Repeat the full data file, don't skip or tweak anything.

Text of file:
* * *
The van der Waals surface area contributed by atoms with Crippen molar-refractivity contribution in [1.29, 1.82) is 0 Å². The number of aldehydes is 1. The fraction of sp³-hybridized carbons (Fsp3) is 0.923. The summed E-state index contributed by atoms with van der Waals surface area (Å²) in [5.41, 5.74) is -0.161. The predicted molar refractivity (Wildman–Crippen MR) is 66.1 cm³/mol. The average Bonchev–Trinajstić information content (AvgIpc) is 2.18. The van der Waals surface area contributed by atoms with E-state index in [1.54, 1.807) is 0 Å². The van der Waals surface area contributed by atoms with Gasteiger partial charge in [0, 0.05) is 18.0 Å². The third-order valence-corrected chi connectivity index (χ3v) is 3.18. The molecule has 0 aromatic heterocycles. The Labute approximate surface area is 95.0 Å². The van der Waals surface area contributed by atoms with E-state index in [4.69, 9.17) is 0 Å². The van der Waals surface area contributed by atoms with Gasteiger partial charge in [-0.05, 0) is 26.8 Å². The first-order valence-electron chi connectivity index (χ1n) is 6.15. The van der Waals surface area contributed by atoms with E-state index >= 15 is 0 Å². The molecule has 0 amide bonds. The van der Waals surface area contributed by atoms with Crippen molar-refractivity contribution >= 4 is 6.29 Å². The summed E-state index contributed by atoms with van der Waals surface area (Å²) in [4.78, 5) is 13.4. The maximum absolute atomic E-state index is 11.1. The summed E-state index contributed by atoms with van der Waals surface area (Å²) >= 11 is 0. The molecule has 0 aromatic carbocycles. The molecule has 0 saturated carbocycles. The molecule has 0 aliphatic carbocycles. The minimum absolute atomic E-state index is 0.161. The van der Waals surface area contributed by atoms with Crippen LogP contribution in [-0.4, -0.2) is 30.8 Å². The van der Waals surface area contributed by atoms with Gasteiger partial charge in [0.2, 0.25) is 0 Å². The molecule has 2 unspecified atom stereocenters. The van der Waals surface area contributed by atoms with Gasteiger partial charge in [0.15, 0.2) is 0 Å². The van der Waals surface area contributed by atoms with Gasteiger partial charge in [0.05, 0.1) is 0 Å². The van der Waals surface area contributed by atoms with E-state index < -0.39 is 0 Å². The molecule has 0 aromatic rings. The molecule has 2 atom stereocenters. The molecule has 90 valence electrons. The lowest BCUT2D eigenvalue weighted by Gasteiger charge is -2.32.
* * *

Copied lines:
The van der Waals surface area contributed by atoms with Crippen molar-refractivity contribution in [1.29, 1.82) is 0 Å². The number of aldehydes is 1. The fraction of sp³-hybridized carbons (Fsp3) is 0.923. The summed E-state index contributed by atoms with van der Waals surface area (Å²) in [5.41, 5.74) is -0.161. The predicted molar refractivity (Wildman–Crippen MR) is 66.1 cm³/mol. The average Bonchev–Trinajstić information content (AvgIpc) is 2.18. The van der Waals surface area contributed by atoms with E-state index in [1.54, 1.807) is 0 Å². The van der Waals surface area contributed by atoms with Gasteiger partial charge in [0, 0.05) is 18.0 Å². The third-order valence-corrected chi connectivity index (χ3v) is 3.18. The molecule has 0 aromatic heterocycles. The Labute approximate surface area is 95.0 Å². The van der Waals surface area contributed by atoms with E-state index in [4.69, 9.17) is 0 Å². The van der Waals surface area contributed by atoms with Gasteiger partial charge in [-0.05, 0) is 26.8 Å². The first-order valence-electron chi connectivity index (χ1n) is 6.15. The van der Waals surface area contributed by atoms with E-state index >= 15 is 0 Å². The molecule has 0 amide bonds. The van der Waals surface area contributed by atoms with Crippen molar-refractivity contribution >= 4 is 6.29 Å². The summed E-state index contributed by atoms with van der Waals surface area (Å²) in [4.78, 5) is 13.4. The maximum absolute atomic E-state index is 11.1. The summed E-state index contributed by atoms with van der Waals surface area (Å²) >= 11 is 0. The molecule has 0 aromatic carbocycles. The molecule has 0 saturated carbocycles. The molecule has 0 aliphatic carbocycles. The minimum absolute atomic E-state index is 0.161. The van der Waals surface area contributed by atoms with Crippen LogP contribution in [-0.4, -0.2) is 30.8 Å². The van der Waals surface area contributed by atoms with Gasteiger partial charge in [0.2, 0.25) is 0 Å². The molecule has 2 unspecified atom stereocenters. The van der Waals surface area contributed by atoms with Gasteiger partial charge in [0.15, 0.2) is 0 Å². The van der Waals surface area contributed by atoms with Gasteiger partial charge in [0.05, 0.1) is 0 Å². The van der Waals surface area contributed by atoms with E-state index < -0.39 is 0 Å². The molecule has 0 aromatic rings. The molecule has 2 atom stereocenters. The molecule has 90 valence electrons. The lowest BCUT2D eigenvalue weighted by Gasteiger charge is -2.32.